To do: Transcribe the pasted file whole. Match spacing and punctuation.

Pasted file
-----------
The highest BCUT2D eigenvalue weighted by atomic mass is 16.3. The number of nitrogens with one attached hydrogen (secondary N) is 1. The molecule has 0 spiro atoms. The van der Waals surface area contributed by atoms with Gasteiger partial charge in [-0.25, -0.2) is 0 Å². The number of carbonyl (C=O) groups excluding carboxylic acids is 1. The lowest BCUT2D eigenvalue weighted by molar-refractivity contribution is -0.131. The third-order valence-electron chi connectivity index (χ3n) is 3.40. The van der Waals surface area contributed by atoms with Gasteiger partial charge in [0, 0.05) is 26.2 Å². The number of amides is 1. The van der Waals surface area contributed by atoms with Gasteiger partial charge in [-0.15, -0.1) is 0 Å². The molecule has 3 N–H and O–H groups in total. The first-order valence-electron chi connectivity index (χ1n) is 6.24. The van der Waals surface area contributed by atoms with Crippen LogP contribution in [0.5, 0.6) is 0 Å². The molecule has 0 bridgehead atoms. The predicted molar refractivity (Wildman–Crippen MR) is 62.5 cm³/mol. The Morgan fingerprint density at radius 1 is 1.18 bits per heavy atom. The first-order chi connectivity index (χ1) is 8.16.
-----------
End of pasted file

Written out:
The highest BCUT2D eigenvalue weighted by atomic mass is 16.3. The number of nitrogens with one attached hydrogen (secondary N) is 1. The molecule has 0 spiro atoms. The van der Waals surface area contributed by atoms with Gasteiger partial charge in [-0.25, -0.2) is 0 Å². The number of carbonyl (C=O) groups excluding carboxylic acids is 1. The lowest BCUT2D eigenvalue weighted by molar-refractivity contribution is -0.131. The third-order valence-electron chi connectivity index (χ3n) is 3.40. The van der Waals surface area contributed by atoms with Gasteiger partial charge in [0, 0.05) is 26.2 Å². The number of amides is 1. The van der Waals surface area contributed by atoms with Gasteiger partial charge in [-0.15, -0.1) is 0 Å². The molecule has 3 N–H and O–H groups in total. The first-order valence-electron chi connectivity index (χ1n) is 6.24. The van der Waals surface area contributed by atoms with Crippen LogP contribution in [0.5, 0.6) is 0 Å². The molecule has 0 bridgehead atoms. The predicted molar refractivity (Wildman–Crippen MR) is 62.5 cm³/mol. The Morgan fingerprint density at radius 1 is 1.18 bits per heavy atom. The first-order chi connectivity index (χ1) is 8.16.